Practical guidance – Ignoring spent criminal records (Rehabilitation of Offenders Act 1974)

Aim of this guidance

This guidance is to help you to:

  1. Understand in what situations you should ignore spent criminal records
  2. Put measures in place to reduce the risk of taking into account spent criminal records when you shouldn’t
  3. Understand in what situations you can take into account spent criminal records

It sits within the assessing criminal records section as it’s primarily aimed at making sure you don’t make recruitment decisions based on spent criminal records when they shouldn’t be taken into account.

The focus is on employers that have roles which are covered by the Rehabilitation of Offenders Act 1974 (ROA). For these roles, spent criminal records shouldn’t be taken into account.

Why this is important

  • Most criminal records are spent – For the overwhelming majority of people with a criminal record, their record is spent.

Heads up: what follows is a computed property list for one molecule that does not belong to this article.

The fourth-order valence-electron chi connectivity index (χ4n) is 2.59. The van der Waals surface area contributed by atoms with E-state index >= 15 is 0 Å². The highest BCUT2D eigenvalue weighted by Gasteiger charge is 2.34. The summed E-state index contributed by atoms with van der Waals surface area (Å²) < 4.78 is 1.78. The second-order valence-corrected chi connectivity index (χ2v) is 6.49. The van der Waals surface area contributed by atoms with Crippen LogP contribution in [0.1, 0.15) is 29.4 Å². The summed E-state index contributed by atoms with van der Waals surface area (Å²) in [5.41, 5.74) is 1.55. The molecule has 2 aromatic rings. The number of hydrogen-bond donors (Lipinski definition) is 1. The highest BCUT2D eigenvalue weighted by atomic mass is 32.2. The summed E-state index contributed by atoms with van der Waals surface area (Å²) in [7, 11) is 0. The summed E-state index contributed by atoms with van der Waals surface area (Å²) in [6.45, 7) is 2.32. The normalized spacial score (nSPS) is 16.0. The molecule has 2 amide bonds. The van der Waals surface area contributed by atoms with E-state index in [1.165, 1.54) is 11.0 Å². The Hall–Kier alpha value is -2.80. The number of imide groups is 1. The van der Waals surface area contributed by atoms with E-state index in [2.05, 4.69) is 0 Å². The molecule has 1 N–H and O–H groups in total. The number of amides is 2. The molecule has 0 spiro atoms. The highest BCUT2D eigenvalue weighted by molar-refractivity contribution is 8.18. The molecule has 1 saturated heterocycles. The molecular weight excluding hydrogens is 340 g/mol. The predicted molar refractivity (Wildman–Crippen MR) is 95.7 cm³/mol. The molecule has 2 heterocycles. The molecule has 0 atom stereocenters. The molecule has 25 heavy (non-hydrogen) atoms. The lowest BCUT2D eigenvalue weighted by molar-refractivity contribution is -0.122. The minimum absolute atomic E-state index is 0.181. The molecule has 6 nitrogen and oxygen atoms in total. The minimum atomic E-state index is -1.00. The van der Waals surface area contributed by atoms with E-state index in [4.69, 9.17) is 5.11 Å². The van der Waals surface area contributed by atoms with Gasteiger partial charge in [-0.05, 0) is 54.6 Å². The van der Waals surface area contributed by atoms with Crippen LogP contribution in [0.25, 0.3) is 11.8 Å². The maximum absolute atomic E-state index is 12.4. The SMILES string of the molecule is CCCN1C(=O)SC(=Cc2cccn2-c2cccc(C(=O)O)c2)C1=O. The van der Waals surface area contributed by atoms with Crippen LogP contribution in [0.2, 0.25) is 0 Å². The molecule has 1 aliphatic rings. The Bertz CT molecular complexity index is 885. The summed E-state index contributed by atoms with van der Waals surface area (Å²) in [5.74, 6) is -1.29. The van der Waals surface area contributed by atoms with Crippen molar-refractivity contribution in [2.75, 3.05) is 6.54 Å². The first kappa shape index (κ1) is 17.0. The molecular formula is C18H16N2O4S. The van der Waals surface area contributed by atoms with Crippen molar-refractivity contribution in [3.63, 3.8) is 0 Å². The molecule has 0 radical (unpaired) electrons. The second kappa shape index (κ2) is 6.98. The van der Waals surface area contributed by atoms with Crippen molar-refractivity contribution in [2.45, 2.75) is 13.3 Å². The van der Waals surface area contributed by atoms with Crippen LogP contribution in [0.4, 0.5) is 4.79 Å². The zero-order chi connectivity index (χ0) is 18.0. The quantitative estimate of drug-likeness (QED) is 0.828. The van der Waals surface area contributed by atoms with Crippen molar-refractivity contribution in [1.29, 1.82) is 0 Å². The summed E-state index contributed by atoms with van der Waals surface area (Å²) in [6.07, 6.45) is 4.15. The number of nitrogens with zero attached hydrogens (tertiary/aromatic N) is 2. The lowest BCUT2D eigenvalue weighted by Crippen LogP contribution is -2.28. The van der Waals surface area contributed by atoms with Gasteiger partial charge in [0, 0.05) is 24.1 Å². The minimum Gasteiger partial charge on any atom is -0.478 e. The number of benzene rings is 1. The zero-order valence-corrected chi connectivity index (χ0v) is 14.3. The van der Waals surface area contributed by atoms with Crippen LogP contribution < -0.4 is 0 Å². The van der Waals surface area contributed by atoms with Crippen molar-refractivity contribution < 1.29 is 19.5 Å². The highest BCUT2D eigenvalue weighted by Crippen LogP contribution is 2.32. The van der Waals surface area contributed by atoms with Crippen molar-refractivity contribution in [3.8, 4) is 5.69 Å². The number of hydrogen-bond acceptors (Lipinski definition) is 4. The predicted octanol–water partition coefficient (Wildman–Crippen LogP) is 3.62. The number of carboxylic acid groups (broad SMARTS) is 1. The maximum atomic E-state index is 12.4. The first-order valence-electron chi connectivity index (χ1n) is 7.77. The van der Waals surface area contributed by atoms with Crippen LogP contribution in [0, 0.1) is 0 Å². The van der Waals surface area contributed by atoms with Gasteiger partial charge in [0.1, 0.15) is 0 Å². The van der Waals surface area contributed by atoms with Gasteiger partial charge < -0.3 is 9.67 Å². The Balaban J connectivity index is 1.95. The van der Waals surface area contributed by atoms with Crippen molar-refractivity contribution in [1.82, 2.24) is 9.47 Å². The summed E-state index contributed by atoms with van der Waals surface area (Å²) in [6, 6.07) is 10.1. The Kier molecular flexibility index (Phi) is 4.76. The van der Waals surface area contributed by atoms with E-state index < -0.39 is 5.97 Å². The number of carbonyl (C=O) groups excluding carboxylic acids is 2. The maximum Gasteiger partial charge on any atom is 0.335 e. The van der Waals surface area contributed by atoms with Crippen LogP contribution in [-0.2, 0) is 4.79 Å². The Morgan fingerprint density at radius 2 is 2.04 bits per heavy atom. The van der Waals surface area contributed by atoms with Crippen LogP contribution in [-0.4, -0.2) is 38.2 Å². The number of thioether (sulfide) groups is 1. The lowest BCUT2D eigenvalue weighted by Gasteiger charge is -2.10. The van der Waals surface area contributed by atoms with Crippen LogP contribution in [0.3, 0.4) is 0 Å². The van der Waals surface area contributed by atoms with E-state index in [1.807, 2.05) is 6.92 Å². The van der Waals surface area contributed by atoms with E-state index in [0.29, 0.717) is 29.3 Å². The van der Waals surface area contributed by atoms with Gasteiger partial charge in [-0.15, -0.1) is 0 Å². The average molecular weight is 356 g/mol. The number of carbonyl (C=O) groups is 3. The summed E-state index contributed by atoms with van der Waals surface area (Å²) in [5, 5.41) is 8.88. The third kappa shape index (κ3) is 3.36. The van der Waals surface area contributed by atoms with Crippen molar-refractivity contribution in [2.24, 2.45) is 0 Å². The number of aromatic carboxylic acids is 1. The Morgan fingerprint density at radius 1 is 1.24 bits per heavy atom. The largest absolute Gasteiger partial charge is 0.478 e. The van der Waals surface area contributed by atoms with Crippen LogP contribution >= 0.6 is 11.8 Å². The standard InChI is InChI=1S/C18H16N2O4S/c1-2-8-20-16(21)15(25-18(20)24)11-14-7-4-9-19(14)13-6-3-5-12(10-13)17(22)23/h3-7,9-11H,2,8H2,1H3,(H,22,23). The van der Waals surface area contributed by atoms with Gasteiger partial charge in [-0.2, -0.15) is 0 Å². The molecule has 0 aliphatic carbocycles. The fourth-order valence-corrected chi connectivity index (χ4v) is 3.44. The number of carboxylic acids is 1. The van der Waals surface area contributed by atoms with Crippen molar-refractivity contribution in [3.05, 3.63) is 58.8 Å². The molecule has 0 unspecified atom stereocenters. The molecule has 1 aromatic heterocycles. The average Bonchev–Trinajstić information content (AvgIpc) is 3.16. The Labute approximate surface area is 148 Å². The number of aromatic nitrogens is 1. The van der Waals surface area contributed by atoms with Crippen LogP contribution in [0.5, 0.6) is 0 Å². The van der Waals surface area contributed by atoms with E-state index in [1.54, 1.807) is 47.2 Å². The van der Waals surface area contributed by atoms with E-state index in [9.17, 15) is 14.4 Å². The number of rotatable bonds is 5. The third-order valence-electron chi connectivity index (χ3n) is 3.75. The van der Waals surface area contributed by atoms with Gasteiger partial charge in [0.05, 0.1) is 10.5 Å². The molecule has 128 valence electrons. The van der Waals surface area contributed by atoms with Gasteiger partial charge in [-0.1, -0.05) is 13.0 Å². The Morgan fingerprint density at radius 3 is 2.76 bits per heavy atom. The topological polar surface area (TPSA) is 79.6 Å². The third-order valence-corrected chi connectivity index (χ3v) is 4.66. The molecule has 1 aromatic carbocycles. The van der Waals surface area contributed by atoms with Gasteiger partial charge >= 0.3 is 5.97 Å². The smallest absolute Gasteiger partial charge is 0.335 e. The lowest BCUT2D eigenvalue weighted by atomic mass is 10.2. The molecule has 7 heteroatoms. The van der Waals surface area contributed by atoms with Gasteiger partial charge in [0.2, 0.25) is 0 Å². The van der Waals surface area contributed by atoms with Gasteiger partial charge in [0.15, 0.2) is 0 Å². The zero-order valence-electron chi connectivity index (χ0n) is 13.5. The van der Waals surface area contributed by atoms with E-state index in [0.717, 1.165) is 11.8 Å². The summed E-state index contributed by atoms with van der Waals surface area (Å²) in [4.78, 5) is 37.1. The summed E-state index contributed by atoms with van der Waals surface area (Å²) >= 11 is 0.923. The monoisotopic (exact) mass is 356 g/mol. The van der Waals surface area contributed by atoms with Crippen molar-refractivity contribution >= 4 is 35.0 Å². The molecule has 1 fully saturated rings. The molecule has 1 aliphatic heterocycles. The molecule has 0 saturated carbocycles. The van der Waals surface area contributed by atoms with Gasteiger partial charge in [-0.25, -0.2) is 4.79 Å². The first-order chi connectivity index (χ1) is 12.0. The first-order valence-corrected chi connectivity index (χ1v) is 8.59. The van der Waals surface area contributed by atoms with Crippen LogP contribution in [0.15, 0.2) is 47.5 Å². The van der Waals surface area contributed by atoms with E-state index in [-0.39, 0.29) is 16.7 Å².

• Spent criminal records normally don’t need to be disclosed – The majority of jobs in England & Wales are covered by the ROA. This means that spent convictions don’t need to be disclosed.
  • There are obligations to disregard spent convictions – Where the ROA applies, employers are legally obliged to not take into account spent convictions.
  • There might be consequences if you get it wrong – There are data protection issues if you take into account a spent criminal record when you shouldn’t.
This is taken from the GOV.UK guidance for employers on preventing discrimination during recruitment

This is taken from the GOV.UK guidance for employers on preventing discrimination during recruitment

What it means if a record is spent

If a conviction is spent, it means that, for most jobs (those covered by the ROA), it shouldn’t be taken into account when making a recruitment decision.

This features in the "Ex-offenders and employment" guidance on GOV.UK